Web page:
The goal of CD is to deliver quickly and frequently into production, shortening the cycle time between an idea and user feedback. That can be a perfect environment for research, because the goal of UX research is to support product changes and new designs with evidence. I think about it as the way you would design a good scientific study. When you conduct laboratory research, you form a hypothesis and then build experimental conditions (e.g., activities, scenarios) that you will compare to see if your hypothesis is right or wrong. Then you have to recruit participants, run them through your study to collect data, compensate them for their time, conduct your data analysis, and determine your findings. The more conditions in your study, the more participants you need overall to reach statistical significance—which just makes all of that harder and more expensive. So in a well-designed study, you are very precise about what conditions you run based on your hypothesis.

User research in a CD framework can draw on the same best practices. Trying every idea would be labor-intensive and expensive—you can’t do it. But you can make a best guess (a hypothesis) grounded in existing user knowledge (that foundational research!) about what the “right” feature design is. You can focus on that, deliver it, and then iterate based on feedback. Worst case, your hypothesis is totally wrong, and you go back to the idea well—but that can happen regardless of whether you’re a waterfall or CD team. In CD, you just get the answer a lot sooner and have a much greater opportunity to iterate when it happens. And most of the time, it’s not the worst case scenario (especially if you started with a foundational understanding of your users). You can even build on top of that and leverage experimental science further by using methods like A/B testing where you build and release two possibilities. Netflix is famous for this, and having short development cycles makes it feasible. It certainly wouldn’t work in all domains, but if your environment can support it, that can be really useful because it provides an extra layer of evidence—actual statistics that compare use of your two designs.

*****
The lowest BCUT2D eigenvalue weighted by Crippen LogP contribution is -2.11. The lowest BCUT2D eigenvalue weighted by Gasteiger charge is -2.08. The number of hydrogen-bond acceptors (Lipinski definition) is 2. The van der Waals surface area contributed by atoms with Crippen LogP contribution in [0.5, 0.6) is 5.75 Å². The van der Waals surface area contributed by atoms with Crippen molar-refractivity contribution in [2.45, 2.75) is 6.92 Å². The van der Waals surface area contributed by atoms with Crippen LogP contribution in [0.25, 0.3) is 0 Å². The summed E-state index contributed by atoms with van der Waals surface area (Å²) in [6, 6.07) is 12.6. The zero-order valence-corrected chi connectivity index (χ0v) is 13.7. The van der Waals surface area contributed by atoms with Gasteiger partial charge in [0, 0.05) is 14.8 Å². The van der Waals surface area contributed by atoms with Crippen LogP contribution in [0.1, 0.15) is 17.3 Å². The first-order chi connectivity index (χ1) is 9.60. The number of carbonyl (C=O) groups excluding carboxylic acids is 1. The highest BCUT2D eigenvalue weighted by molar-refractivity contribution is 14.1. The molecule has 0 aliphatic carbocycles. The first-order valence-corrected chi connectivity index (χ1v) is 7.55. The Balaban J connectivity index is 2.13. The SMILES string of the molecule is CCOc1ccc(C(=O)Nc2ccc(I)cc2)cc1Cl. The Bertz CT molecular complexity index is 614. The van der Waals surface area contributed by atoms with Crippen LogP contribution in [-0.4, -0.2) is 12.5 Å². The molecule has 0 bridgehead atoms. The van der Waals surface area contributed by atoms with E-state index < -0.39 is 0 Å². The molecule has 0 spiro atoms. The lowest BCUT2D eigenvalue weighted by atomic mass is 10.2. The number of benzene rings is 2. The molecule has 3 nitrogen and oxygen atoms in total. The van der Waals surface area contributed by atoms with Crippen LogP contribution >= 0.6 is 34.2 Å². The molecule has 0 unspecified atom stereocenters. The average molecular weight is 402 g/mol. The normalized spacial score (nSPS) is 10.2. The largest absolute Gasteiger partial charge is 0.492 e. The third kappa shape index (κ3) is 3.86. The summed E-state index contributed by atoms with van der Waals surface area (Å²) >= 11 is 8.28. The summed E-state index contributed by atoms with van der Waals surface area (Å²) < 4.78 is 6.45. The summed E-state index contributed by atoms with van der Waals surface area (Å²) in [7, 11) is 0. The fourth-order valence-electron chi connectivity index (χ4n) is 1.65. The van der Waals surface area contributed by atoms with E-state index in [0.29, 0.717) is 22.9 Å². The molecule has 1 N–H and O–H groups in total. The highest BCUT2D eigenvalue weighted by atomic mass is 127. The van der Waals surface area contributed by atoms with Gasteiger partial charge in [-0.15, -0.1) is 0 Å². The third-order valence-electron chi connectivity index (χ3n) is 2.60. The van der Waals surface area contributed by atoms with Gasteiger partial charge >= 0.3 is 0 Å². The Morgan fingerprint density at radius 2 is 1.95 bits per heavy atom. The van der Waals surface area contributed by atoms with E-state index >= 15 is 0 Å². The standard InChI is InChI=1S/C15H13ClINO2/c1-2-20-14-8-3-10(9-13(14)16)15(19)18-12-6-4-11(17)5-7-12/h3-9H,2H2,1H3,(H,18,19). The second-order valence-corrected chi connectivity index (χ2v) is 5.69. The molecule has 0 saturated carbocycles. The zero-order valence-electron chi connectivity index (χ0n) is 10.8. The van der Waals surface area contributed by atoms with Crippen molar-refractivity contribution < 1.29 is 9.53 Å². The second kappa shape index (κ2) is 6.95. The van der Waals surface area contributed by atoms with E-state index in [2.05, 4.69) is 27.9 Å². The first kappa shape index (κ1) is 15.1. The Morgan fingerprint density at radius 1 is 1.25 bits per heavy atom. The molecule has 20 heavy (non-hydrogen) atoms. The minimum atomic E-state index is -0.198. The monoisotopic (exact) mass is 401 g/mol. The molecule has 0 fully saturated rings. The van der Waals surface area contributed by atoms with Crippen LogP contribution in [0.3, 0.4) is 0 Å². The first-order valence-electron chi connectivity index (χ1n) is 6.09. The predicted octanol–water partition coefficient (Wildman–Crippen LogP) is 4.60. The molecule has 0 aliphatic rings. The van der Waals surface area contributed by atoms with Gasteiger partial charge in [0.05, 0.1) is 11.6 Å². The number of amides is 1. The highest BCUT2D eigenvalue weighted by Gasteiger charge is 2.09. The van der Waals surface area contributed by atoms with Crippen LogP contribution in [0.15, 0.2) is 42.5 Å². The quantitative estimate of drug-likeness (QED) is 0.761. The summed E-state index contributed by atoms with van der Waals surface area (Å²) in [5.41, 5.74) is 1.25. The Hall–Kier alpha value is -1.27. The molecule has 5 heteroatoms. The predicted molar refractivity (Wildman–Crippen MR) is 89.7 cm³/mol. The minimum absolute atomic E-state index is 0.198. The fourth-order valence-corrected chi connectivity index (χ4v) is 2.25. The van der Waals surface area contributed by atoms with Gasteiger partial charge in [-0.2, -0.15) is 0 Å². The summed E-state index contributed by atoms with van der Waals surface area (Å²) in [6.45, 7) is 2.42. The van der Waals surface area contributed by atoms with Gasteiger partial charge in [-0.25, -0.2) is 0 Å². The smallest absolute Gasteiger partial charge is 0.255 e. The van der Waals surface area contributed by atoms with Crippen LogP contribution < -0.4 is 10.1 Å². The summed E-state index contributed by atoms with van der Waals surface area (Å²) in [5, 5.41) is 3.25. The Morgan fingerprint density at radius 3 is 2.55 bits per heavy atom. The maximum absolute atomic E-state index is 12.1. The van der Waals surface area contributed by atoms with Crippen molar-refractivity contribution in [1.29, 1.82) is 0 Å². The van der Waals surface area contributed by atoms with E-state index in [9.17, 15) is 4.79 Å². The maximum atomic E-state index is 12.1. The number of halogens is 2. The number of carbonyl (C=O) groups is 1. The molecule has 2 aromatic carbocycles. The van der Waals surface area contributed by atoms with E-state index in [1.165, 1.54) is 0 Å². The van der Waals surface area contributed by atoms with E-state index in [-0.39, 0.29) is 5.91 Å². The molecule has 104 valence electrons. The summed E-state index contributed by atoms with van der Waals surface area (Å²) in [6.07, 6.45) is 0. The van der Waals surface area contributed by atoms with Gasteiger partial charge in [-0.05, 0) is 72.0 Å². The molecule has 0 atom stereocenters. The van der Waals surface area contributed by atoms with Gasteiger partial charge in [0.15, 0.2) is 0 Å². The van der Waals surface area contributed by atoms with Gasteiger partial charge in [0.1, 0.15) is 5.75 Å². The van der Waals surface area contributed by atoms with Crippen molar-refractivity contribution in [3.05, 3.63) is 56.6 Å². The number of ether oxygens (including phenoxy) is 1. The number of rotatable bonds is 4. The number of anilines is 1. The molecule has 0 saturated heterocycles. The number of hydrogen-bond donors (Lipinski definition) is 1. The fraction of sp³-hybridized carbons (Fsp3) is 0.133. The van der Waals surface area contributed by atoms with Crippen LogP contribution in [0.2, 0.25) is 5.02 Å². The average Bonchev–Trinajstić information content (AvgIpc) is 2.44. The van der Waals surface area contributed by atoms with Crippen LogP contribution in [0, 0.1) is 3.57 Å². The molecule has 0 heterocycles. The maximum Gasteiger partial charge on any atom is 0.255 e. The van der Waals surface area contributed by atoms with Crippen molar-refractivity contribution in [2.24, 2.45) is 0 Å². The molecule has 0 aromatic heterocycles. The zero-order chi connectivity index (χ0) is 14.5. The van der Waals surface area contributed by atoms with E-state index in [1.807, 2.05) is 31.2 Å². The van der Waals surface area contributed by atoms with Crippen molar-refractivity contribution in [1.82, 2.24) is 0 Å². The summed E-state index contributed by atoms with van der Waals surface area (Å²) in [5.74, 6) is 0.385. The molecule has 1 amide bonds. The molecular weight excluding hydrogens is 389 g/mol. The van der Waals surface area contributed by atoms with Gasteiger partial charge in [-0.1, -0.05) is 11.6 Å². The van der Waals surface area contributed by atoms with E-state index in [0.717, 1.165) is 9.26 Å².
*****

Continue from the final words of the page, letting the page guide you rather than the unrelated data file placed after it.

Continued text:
But also, I want to make sure I emphasize that none of this should replace user validation/user testing. It isn’t possible to conduct full usability studies on every single change to an application, but especially when you’re designing new features or making large changes to the UI, it is so key to get users involved in that process. Part of the goal of CD is also to improve quality as you streamline, and from the UX side, a big part of that is making sure things work the way you want them to. Again, this can work within the timeline of your CD cycle, but you really have to plan effectively. For my team, that means we start recruiting users for validation as soon as we decide we need to make a change. That gives me time to find the right people and set up sessions while the design is in progress, and then we can iterate in between sessions that I’ve already booked if we need to. It takes time to recruit and schedule users! So plan for that, don’t wait until you’re ready to use them to recruit. We also leverage our in-house user representatives (our killer Customer Success and Support teams) as the “first line of defense”: the initial wireframe gets discussed with them to get a reality check, and then we iterate before going to users. By building those steps into the plan from the beginning, it doesn’t have to impact the development cycle. It just enhances the final product, leading to fewer times when we need to roll back or scratch a feature once it has been released.

How can teams keep a little science in the pipeline by leveraging the continuous updates that make CD unique, rather than working against it?
Plan, plan, organize, plan, and organize! Think about precision and control in your research process as quality and efficiency measures that support low-cost, high-value research findings. A fundamental tenet of agile development practice may be responding to change over sticking to the plan, but you can’t respond to changes if there’s no plan to begin with. I think the danger for many teams is treating research as the response to change rather than as part of the initial plan, and that is especially problematic when you are trying to accomplish tasks as efficiently as possible. This all starts with a research plan. Does it take a little bit of time? Yes. Is it worth it? Definitely. It may take 30 minutes to write, but the level of collaboration it facilitates by getting the whole team on the same page, and giving everyone a central place to organize related questions, session notes, and follow-ups makes it worthwhile. We don’t write research plans for every feature update, but using such a structured process for the bigger changes (e.g., new features, beta launches) instills a general vision of what research can be across the team, and that common ground affects all the smaller research efforts too.